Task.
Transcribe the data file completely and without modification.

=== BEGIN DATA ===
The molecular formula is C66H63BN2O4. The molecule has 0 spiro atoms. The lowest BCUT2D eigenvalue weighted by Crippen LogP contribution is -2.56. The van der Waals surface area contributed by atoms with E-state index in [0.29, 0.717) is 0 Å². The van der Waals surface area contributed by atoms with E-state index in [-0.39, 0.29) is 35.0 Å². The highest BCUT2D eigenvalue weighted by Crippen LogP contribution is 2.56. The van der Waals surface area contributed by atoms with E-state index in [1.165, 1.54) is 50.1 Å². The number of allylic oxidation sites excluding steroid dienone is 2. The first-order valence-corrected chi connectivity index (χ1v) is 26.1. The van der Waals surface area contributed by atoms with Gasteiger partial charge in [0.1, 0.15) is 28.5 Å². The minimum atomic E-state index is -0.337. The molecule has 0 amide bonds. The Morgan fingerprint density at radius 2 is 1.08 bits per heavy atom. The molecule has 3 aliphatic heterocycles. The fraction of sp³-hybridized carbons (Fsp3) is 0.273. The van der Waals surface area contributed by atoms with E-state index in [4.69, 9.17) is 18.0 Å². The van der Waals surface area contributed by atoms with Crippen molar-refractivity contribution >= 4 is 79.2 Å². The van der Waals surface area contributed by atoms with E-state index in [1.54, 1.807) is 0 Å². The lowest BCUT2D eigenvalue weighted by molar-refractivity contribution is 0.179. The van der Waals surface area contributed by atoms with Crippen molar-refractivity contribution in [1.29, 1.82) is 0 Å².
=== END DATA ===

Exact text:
The molecular formula is C66H63BN2O4. The molecule has 0 spiro atoms. The lowest BCUT2D eigenvalue weighted by Crippen LogP contribution is -2.56. The van der Waals surface area contributed by atoms with E-state index in [0.29, 0.717) is 0 Å². The van der Waals surface area contributed by atoms with E-state index in [-0.39, 0.29) is 35.0 Å². The highest BCUT2D eigenvalue weighted by Crippen LogP contribution is 2.56. The van der Waals surface area contributed by atoms with E-state index in [1.165, 1.54) is 50.1 Å². The number of allylic oxidation sites excluding steroid dienone is 2. The first-order valence-corrected chi connectivity index (χ1v) is 26.1. The van der Waals surface area contributed by atoms with Gasteiger partial charge in [0.1, 0.15) is 28.5 Å². The minimum atomic E-state index is -0.337. The molecule has 0 amide bonds. The Morgan fingerprint density at radius 2 is 1.08 bits per heavy atom. The molecule has 3 aliphatic heterocycles. The fraction of sp³-hybridized carbons (Fsp3) is 0.273. The van der Waals surface area contributed by atoms with E-state index in [4.69, 9.17) is 18.0 Å². The van der Waals surface area contributed by atoms with Crippen molar-refractivity contribution >= 4 is 79.2 Å². The van der Waals surface area contributed by atoms with E-state index in [1.54, 1.807) is 0 Å². The lowest BCUT2D eigenvalue weighted by molar-refractivity contribution is 0.179. The van der Waals surface area contributed by atoms with Crippen molar-refractivity contribution in [1.29, 1.82) is 0 Å².